DART is capitalizing on neighboring transit services to boost ridership, as well. The agency long has offered connections to the Trinity Railway Express commuter-rail service, which DART operates in partnership with the Fort Worth Transportation Authority.
DART's Green Line also now connects with the Denton County Transportation Authority's A-Train, which opened in June 2011.
The Green Line helped boost DART's ridership significantly during the past year. Light-rail ridership jumped from 17.8 million in fiscal-year 2010 to 22.3 million in FY11, which ended Sept. 30.
But building new lines doesn't ensure skyrocketing ridership. Agencies need to properly market their services in a way that appeals to the various passengers who might use it.
"This organization has been working on an aggressive build-out, and now that it's almost done, it's imperative to increase penetration from a customer ridership standpoint," says Nevin Grinnell, DART's vice president of marketing and chief marketing officer.
Hired by DART in October 2011, Grinnell has a background in consumer goods, marketing such brands as Dr Pepper and Frito Lay. He's bringing a consumer focus to DART. For example, the agency soon will launch a consumer segmentation study, which "gets a little deeper than demographics" to examine why consumers make the choices they do and what motivates them, Grinnell says.
"From there, we can make sure we're bringing in the right partners, the right promotions and the right communication to make sure we're relevant," he says.
To that end, DART plans to launch marketing promotions that are focused less on transit and more on passengers' lifestyles. For example, the agency recently wrapped a light-rail train with the Dallas Mavericks logo and now is discussing how it can create a promotion that ties into the basketball team, which in 2011 won the National Basketball Association championship.
VRE considers passengers' lifestyles in its approach to marketing and customer service, as well. The agency has tailored its customer service to appeal to the region's higher-income demographic.
In a 13-month period between 2008 and 2009, VRE raised fares three times — totaling 16 percent — as fuel prices spiked. At the time, Chief Executive Officer Dale Zehner warned the board that ridership likely would dip. Instead, it went up.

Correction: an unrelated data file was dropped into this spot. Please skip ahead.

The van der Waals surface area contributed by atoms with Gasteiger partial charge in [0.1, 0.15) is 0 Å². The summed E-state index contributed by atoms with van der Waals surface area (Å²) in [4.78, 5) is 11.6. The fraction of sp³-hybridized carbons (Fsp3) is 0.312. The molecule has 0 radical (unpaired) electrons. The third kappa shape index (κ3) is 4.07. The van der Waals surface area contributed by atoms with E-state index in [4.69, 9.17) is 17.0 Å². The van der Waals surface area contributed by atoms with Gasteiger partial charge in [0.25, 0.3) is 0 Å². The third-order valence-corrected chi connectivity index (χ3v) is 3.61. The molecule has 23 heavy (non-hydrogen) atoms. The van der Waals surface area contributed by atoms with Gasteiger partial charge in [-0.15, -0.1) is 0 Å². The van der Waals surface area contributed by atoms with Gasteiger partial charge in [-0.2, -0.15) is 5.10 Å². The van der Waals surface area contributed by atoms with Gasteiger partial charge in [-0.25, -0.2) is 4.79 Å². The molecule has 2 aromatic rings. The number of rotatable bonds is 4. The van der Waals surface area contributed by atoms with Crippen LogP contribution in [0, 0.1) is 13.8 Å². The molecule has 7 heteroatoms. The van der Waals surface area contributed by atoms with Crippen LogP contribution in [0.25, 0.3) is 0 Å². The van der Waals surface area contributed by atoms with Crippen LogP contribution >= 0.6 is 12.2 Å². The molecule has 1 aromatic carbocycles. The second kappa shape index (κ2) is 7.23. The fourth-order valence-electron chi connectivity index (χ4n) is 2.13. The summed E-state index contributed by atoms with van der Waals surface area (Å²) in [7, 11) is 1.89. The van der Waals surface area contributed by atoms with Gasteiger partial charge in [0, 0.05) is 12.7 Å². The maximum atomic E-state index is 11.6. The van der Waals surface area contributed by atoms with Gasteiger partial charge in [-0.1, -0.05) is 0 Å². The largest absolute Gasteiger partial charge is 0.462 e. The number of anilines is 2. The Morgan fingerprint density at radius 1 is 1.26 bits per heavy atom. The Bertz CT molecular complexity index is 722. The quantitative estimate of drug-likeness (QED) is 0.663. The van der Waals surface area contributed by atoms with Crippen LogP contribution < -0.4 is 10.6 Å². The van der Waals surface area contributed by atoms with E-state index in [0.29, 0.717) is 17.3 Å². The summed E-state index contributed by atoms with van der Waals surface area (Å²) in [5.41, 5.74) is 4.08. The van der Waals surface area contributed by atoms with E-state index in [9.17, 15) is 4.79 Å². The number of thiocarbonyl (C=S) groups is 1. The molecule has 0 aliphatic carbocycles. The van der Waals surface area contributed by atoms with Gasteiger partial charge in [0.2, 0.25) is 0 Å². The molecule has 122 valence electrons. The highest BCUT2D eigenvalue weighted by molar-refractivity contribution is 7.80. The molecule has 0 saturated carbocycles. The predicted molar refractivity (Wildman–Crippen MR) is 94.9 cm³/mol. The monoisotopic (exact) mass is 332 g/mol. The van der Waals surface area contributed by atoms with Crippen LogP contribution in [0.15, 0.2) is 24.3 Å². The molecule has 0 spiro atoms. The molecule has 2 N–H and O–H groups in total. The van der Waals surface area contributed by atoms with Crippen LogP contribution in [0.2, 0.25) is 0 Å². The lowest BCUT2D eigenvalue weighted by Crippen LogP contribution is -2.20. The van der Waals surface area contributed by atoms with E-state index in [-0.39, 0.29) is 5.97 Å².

"At that time, we were putting in new cars and service, reliability was getting better and on-time performance was getting better, but I didn't think that would carry the ridership," Zehner says. "In reality, that's what's held them."
It was an eye-opener for Zehner, who says the outcome shows that, at least for VRE passengers, quality is more important than price. That said, VRE serves a higher-income group of riders commuting from the Virginia suburbs to Washington, D.C. And, as Zehner has come to realize, you've got to "work the demographic you've got."
"We're talking about a demographic that's more upscale," he says. "They're into high-end restaurants, hotels and retail outlets."
To instill a renewed customer service focus in VRE workers, Zehner a year ago brought in a manager from an upscale hotel to speak with conductors. The manager talked about ways to make a customer feel welcome: Greet everyone you see, learn the names of frequent guests and maintain a spotless facility. Those same standards can be applied in the commuter-rail world, and Zehner has come to expect his employees to adhere to them.
Train crew appearance is important, too. When VRE switched operators about 18 months ago from Amtrak to Keolis, the agency gave conductors four sets of uniforms; VRE and Keolis have the uniforms professionally laundered, so crews have no reason not to have a freshly washed and pressed uniform each day, says Zehner.
VRE crews also work to keep train cleanliness squared away. The exterior of the train has to be "immaculate," he says, and the interior is cleaned every night and again mid-day.
"We've realized you have to be consistent across the board," says Zehner. "We can't have a clean car but a rude clerk, just like you can't walk into a really nice hotel or restaurant and have a person behind the counter all wrinkled and disheveled. It all has to fit together, and we spend lot of time making sure that happens."